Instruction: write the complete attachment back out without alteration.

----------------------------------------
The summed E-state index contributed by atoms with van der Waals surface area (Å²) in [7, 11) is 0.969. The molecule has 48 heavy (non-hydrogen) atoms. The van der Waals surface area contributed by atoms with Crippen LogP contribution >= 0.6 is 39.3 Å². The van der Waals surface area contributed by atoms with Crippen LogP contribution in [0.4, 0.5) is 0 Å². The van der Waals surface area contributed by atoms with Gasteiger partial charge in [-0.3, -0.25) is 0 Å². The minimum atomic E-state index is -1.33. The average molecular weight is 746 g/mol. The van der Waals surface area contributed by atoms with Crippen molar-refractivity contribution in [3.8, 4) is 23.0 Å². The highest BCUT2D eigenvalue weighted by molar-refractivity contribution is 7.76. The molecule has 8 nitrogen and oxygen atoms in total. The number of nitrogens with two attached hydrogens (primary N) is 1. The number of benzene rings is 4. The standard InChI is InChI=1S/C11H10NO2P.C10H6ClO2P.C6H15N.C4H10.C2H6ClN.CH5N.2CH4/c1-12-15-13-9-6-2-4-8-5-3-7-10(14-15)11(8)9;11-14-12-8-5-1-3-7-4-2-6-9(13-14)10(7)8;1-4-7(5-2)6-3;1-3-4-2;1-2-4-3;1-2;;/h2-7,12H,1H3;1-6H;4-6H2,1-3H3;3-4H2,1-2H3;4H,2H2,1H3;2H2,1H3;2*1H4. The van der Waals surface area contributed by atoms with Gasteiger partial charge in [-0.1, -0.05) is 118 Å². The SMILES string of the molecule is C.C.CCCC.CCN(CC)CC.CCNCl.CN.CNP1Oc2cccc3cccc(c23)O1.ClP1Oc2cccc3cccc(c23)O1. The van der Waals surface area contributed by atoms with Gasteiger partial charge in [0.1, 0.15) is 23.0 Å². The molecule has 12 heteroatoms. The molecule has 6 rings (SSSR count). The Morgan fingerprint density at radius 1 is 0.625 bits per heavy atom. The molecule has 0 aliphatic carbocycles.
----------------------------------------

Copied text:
The summed E-state index contributed by atoms with van der Waals surface area (Å²) in [7, 11) is 0.969. The molecule has 48 heavy (non-hydrogen) atoms. The van der Waals surface area contributed by atoms with Crippen LogP contribution >= 0.6 is 39.3 Å². The van der Waals surface area contributed by atoms with Crippen LogP contribution in [0.4, 0.5) is 0 Å². The van der Waals surface area contributed by atoms with Gasteiger partial charge in [-0.3, -0.25) is 0 Å². The minimum atomic E-state index is -1.33. The average molecular weight is 746 g/mol. The van der Waals surface area contributed by atoms with Crippen molar-refractivity contribution in [3.8, 4) is 23.0 Å². The highest BCUT2D eigenvalue weighted by molar-refractivity contribution is 7.76. The molecule has 8 nitrogen and oxygen atoms in total. The number of nitrogens with two attached hydrogens (primary N) is 1. The number of benzene rings is 4. The standard InChI is InChI=1S/C11H10NO2P.C10H6ClO2P.C6H15N.C4H10.C2H6ClN.CH5N.2CH4/c1-12-15-13-9-6-2-4-8-5-3-7-10(14-15)11(8)9;11-14-12-8-5-1-3-7-4-2-6-9(13-14)10(7)8;1-4-7(5-2)6-3;1-3-4-2;1-2-4-3;1-2;;/h2-7,12H,1H3;1-6H;4-6H2,1-3H3;3-4H2,1-2H3;4H,2H2,1H3;2H2,1H3;2*1H4. The van der Waals surface area contributed by atoms with Gasteiger partial charge in [-0.1, -0.05) is 118 Å². The SMILES string of the molecule is C.C.CCCC.CCN(CC)CC.CCNCl.CN.CNP1Oc2cccc3cccc(c23)O1.ClP1Oc2cccc3cccc(c23)O1. The van der Waals surface area contributed by atoms with Gasteiger partial charge in [0.1, 0.15) is 23.0 Å². The molecule has 12 heteroatoms. The molecule has 6 rings (SSSR count). The Morgan fingerprint density at radius 1 is 0.625 bits per heavy atom. The molecule has 0 aliphatic carbocycles.